I was escorted to the M7 turnoff. Soon we were all back together and travelling with the traffic. Finally with nearly 300k on the clock, we pulled into Sutton Forest for our last fuel stop. It was here that we were chatting and I told Glen that because of all this highway travel, that Clint reckons I will be happy to ride the Bongang tomorrow. Glen took the cue and suggested an alternative route into Canberra, something other than the Hume. Glen led the way to the turnoff and we were in riding heaven. The tree lined road wound its way past farms. There were corners, dips and bridges aplenty. This type of road awakens the rider. The mechanical highway riding faded away. It's time to concentrate on line and technique.

Off in the distance the clouds were building up, there was rain falling somewhere in the general direction of where we were meant to be. Maybe if we had stayed on the highway, we would have been drenched. We seemed to be circling our way around the weather front. Glen and his Kawasaki were very patient with me, I don't get much practice riding this kind of road. No doubt Clint and Lionel would have rode differently if I wasn't there. Every now and then, I would hear Glen's bike bark. Next thing we're into some fabulous corners, Glen is leaning the bike over and looked to be having way too much fun cranked over.

It was over all too soon, and we said our goodbyes to Glen. Lionel took the lead taking us through the Parliamentary zone snaking our way through the suburbs towards his home.

We were welcomed into Lionel and Alice's home. We were made feel very comfortable. After much story telling it was time for bed as next morning we were heading out early.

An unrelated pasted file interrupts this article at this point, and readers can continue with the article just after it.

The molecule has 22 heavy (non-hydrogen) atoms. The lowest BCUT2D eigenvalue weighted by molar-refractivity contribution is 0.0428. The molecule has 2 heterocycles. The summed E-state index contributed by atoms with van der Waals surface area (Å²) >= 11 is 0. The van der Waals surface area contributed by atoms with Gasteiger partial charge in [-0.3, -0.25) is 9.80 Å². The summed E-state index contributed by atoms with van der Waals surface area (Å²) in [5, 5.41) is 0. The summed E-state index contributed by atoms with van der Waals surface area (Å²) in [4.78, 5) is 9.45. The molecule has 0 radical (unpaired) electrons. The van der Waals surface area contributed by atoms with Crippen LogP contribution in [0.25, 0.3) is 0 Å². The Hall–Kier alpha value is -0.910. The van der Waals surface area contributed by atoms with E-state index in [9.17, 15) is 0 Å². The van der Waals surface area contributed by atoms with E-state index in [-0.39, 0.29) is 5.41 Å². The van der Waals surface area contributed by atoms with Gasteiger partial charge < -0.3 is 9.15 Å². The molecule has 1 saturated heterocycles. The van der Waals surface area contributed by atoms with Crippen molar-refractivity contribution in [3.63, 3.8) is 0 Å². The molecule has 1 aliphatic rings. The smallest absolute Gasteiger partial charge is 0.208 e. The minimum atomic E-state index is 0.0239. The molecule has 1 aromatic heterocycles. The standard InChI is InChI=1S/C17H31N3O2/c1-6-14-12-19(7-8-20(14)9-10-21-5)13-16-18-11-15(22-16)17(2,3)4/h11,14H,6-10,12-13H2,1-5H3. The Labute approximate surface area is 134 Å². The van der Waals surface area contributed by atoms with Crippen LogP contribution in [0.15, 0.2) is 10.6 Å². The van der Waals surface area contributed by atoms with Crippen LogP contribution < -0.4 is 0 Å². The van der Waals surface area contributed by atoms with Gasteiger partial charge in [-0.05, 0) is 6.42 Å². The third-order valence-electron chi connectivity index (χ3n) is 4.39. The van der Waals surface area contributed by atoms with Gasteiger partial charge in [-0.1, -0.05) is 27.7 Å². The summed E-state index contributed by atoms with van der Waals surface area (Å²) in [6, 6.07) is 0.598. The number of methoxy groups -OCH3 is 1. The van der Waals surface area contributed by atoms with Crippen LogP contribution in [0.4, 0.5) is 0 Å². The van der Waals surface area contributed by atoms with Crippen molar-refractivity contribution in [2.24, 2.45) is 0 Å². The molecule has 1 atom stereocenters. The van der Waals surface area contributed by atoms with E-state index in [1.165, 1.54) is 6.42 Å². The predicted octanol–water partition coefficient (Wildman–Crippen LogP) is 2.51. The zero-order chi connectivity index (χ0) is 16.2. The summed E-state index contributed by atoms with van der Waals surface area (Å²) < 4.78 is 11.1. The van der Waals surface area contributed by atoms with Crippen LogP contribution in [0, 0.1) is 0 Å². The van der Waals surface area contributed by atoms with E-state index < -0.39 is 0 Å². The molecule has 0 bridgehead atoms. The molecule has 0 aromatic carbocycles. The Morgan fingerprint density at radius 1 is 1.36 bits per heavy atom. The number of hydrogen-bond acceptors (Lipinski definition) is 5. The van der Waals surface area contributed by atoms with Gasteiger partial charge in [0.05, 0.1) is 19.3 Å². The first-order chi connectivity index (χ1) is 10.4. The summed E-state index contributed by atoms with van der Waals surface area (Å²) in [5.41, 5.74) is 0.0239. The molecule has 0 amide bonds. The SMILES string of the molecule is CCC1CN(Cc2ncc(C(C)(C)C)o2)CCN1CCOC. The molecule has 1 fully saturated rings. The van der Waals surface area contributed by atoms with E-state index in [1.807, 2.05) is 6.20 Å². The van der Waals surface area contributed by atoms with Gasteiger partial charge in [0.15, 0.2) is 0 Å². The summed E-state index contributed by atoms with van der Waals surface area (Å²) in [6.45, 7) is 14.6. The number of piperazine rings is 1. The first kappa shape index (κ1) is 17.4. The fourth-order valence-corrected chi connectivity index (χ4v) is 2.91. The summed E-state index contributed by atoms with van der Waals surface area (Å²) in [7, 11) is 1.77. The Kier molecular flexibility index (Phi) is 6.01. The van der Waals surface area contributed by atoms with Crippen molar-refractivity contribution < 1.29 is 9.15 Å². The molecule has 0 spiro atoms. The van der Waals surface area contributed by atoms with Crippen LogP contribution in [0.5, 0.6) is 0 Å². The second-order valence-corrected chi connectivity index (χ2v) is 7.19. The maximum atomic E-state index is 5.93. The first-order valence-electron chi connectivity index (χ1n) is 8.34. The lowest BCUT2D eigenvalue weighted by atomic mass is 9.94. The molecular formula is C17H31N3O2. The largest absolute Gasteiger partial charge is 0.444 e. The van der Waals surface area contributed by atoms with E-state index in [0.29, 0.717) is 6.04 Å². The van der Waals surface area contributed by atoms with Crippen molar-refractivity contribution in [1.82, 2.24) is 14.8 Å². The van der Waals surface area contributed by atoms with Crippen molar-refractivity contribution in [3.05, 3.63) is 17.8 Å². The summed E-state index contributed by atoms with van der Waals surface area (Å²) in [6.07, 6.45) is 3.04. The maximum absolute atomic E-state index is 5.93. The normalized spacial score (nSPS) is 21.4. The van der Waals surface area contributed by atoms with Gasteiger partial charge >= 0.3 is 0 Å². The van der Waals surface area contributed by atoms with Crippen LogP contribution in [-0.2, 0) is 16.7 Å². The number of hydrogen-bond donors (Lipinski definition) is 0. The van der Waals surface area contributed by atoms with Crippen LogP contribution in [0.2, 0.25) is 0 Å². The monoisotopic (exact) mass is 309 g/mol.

Lionel very kindly made us a cooked breakfast and saw us on our way. I had one little "oh-no" moment when I thought my bike key had been taken by a bird. Luckily Clint and I carry each others spare bike key. With the spare key in place, we made our way out of Canberra and on to the Monaro Highway. We pulled up so that I could put on an exta layer of clothing, I was cold. It was here we found the key. It had fallen in to the folds of my jacket and then somehow lodged under my shirt. Lucky.
From here, we made reasonable time until we hit fog. I couldn't see. My helmet was fogging up and so were my glasses. I lost sight of Clint's tail lights - that's something if you've ever followed Clint's GoldWing.

I had to pull over, clean my visor and change my glasses. Clint realised that I wasn't behind him and turned back to find me. He suggested that I go in front for a while, we weren't too far from Cooma where we would be refuelling. The fog was so annoying. I wasn't able to travel at the speed limit, in fact I was about 20kph under the limit. I felt very unsafe as there were some big trucks also using this road and they didn't seem to be bothered by the fog. Finally the sun was high enough to clear the fog. We fuelled up and agreed our next stop would be for Bombala for coffee. I needed to thaw out.

Thawed out and coffeed up, Clint checked that I was ok to travel the Bonang. It's got a section of dirt road, but it's good dirt road. Ok, let's do it.